Whether this temporary legislation will last the courts’ scrutiny remains to be seen. But, while cases may start being launched to invalidate against that law, on 1 December 2021 the European Commission will present a proposal for the permanent legislation that will substitute in due time the recently adopted “emergency” one. At the time of writing nothing has been shared about the plans for the long-term legislation, but the fact that the date of the publication has been delayed for a few months may mean that there are internal disagreements within the European Commission.
iSpy: Apple adding fuel to the fire
In August 2021, Apple announced they would start scanning conversations and uploads to iCloud to detect child sexual abuse material (CSAM). The news alarmed privacy experts such as hackers, academics, researchers, photographers, whistle-blower Edward Snowden, civil society and its own employees, and Apple smartly backtracked and decided to “pause” the implementation of these measures.
As EDRi member Electronic Frontier Foundation (EFF) put it, “Apple has a fully built system just waiting for external pressure to make the necessary changes. (…) The abuse cases are easy to imagine: governments that outlaw homosexuality might require a classifier to be trained to restrict apparent LGBTQ+ content, or an authoritarian regime might demand a classifier able to spot popular satirical images or protest flyers.” Another EDRi member, Access Now, had shared similar comments, saying that Apple’s plans “represent a crucial diversion from Apple’s prioritization so far of end-to-end encryption, privacy, and security”.
Even though Apple delayed the launch of their plans to scan your devices, they can always revert their decision and roll the plans out. However, the extent to which Apple, as well as other companies and governments, develop and deploy technologies to spy on people depends on the resistance they find from people. If the pressure put by governments on companies like Apple is higher than people’s opposition, companies will crack. And the same applies to your elected representatives. If all that your elected representatives hear is that without doing X, Y, Z they will be allowing child abuse or terrorism (two of the Four Horsemen of Infocalypse), they will feel forced to do X, Y, Z. Ahead of EU-wide plans to scan your phone, chats and dating apps, contact your local human rights NGO and ask to get involved in their work. Also, you can always support EDRi so we can support you when fighting to keep your private communications private. If you are based in Europe, stay tuned for the next development on the long-term “CSAM” legislation.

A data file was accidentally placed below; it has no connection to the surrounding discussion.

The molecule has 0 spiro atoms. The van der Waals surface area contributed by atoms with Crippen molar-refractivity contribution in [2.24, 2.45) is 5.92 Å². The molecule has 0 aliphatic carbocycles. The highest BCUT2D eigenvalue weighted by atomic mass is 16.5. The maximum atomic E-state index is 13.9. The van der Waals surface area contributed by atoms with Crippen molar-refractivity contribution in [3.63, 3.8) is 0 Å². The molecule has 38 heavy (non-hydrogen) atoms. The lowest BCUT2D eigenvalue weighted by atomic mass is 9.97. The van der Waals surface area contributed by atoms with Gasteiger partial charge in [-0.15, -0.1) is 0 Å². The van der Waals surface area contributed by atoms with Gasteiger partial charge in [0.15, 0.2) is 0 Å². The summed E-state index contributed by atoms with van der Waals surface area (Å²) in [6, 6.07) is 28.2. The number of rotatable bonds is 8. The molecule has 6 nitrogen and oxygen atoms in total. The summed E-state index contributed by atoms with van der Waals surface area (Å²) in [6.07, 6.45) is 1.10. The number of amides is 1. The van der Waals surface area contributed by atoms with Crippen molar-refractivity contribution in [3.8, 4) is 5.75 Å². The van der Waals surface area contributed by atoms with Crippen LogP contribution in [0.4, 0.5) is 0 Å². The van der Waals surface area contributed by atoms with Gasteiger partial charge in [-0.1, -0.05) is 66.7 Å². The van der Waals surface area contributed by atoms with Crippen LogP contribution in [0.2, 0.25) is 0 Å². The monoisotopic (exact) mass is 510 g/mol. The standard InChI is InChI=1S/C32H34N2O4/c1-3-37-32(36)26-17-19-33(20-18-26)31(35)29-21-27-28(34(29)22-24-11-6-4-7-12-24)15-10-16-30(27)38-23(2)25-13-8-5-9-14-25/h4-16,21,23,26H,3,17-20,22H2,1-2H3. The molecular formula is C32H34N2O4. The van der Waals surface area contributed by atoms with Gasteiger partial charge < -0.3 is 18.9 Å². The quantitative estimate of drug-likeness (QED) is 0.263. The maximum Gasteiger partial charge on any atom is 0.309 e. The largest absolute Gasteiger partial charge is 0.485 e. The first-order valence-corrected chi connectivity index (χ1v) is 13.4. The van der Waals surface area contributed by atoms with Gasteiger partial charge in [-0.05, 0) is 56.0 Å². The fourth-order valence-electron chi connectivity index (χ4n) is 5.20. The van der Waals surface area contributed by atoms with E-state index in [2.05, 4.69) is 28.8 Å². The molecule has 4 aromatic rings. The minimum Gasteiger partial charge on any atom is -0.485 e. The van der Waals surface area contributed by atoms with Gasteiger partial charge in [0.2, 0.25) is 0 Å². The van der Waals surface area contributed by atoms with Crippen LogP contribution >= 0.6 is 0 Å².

- Access Now: Apple taking pause after civil society calls to shelve on-device image hash scanning
- Access Now: Access Now urges Apple to restore trust by rolling back plans to circumvent end-to-end encryption on its devices
- EDRi: iSpy with my little eye: Apple’s u-turn on privacy sets a precedent and threatens everyone’s security’
- EDRi: It’s official. Your private communications can (and will) be spied on
- EDRi: Companies are now allowed to scan your private communications
- EFF: If You Build It, They Will Come: Apple Has Opened the Backdoor to Increased Surveillance and Censorship Around the World